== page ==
base-4.4.0.0: Basic libraries

Control.Arrow

Description

Basic arrow definitions, based on Generalising Monads to Arrows, by John Hughes, Science of Computer Programming 37, pp67-111, May 2000. plus a couple of definitions (`returnA` and `loop`) from A New Notation for Arrows, by Ross Paterson, in ICFP 2001, Firenze, Italy, pp229-240. See these papers for the equations these combinators are expected to satisfy. These papers and more information on arrows can be found at http://www.haskell.org/arrows/.

Synopsis

# Arrows

class Category a => Arrow a whereSource

The basic arrow class.

Minimal complete definition: `arr` and `first`.

The other combinators have sensible default definitions, which may be overridden for efficiency.

Methods

arr :: (b -> c) -> a b cSource

Lift a function to an arrow.

first :: a b c -> a (b, d) (c, d)Source

Send the first component of the input through the argument arrow, and copy the rest unchanged to the output.

second :: a b c -> a (d, b) (d, c)Source

A mirror image of `first`.

The default definition may be overridden with a more efficient version if desired.

(***) :: a b c -> a b' c' -> a (b, b') (c, c')Source

Split the input between the two argument arrows and combine their output. Note that this is in general not a functor.

The default definition may be overridden with a more efficient version if desired.

(&&&) :: a b c -> a b c' -> a b (c, c')Source

Fanout: send the input to both argument arrows and combine their output.

The default definition may be overridden with a more efficient version if desired.

Instances

 Arrow (->) Monad m => Arrow (Kleisli m)

newtype Kleisli m a b Source

Constructors

 Kleisli FieldsrunKleisli :: a -> m b

Instances

 Monad m => Category (Kleisli m) MonadFix m => ArrowLoop (Kleisli m) Monad m => ArrowApply (Kleisli m) Monad m => ArrowChoice (Kleisli m) MonadPlus m => ArrowPlus (Kleisli m) MonadPlus m => ArrowZero (Kleisli m) Monad m => Arrow (Kleisli m)

## Derived combinators

returnA :: Arrow a => a b bSource

The identity arrow, which plays the role of `return` in arrow notation.

(^>>) :: Arrow a => (b -> c) -> a c d -> a b dSource

Precomposition with a pure function.

(>>^) :: Arrow a => a b c -> (c -> d) -> a b dSource

Postcomposition with a pure function.

(>>>) :: Category cat => cat a b -> cat b c -> cat a cSource

Left-to-right composition

(<<<) :: Category cat => cat b c -> cat a b -> cat a cSource

Right-to-left composition

## Right-to-left variants

(<<^) :: Arrow a => a c d -> (b -> c) -> a b dSource

Precomposition with a pure function (right-to-left variant).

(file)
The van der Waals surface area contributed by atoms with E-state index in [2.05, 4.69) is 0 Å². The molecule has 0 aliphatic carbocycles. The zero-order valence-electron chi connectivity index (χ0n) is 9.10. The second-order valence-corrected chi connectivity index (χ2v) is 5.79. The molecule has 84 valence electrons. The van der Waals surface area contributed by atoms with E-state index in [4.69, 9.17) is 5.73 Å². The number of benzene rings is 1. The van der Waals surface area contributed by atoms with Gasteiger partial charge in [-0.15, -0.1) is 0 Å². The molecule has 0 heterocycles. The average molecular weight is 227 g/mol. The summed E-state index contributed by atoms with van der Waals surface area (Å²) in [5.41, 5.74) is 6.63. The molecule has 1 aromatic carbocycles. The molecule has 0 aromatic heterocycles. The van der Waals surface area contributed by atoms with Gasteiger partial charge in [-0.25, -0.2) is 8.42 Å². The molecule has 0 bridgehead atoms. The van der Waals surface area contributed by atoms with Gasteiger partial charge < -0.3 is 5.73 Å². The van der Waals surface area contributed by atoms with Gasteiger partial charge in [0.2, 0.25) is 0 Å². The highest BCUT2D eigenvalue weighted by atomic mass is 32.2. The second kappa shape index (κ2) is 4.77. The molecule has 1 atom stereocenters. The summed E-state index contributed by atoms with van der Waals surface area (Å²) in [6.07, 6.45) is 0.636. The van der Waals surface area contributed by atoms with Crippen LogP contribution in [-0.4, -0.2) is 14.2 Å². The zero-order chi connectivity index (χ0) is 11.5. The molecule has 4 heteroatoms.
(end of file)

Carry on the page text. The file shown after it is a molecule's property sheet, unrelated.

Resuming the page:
(^<<) :: Arrow a => (c -> d) -> a b c -> a b dSource

Postcomposition with a pure function (right-to-left variant).

# Monoid operations

class Arrow a => ArrowZero a whereSource

Methods

zeroArrow :: a b cSource

Instances

 MonadPlus m => ArrowZero (Kleisli m)

class ArrowZero a => ArrowPlus a whereSource

Methods

(<+>) :: a b c -> a b c -> a b cSource

Instances

 MonadPlus m => ArrowPlus (Kleisli m)

# Conditionals

class Arrow a => ArrowChoice a whereSource

Choice, for arrows that support it. This class underlies the `if` and `case` constructs in arrow notation. Any instance must define `left`. The other combinators have sensible default definitions, which may be overridden for efficiency.

Methods

left :: a b c -> a (Either b d) (Either c d)Source

Feed marked inputs through the argument arrow, passing the rest through unchanged to the output.

right :: a b c -> a (Either d b) (Either d c)Source

A mirror image of `left`.

The default definition may be overridden with a more efficient version if desired.

(+++) :: a b c -> a b' c' -> a (Either b b') (Either c c')Source

Split the input between the two argument arrows, retagging and merging their outputs. Note that this is in general not a functor.

The default definition may be overridden with a more efficient version if desired.

(|||) :: a b d -> a c d -> a (Either b c) dSource

Fanin: Split the input between the two argument arrows and merge their outputs.

The default definition may be overridden with a more efficient version if desired.

Instances

 ArrowChoice (->) Monad m => ArrowChoice (Kleisli m)

# Arrow application

class Arrow a => ArrowApply a whereSource

Some arrows allow application of arrow inputs to other inputs.

Methods

app :: a (a b c, b) cSource

Instances

 ArrowApply (->) Monad m => ArrowApply (Kleisli m)

The `ArrowApply` class is equivalent to `Monad`: any monad gives rise to a `Kleisli` arrow, and any instance of `ArrowApply` defines a monad.

Constructors

Instances

leftApp :: ArrowApply a => a b c -> a (Either b d) (Either c d)Source

Any instance of `ArrowApply` can be made into an instance of `ArrowChoice` by defining `left` = `leftApp`.

# Feedback

class Arrow a => ArrowLoop a whereSource

The `loop` operator expresses computations in which an output value is fed back as input, even though the computation occurs only once. It underlies the `rec` value recursion construct in arrow notation.

Methods

loop :: a (b, d) (c, d) -> a b cSource

Instances

 ArrowLoop (->) MonadFix m => ArrowLoop (Kleisli m)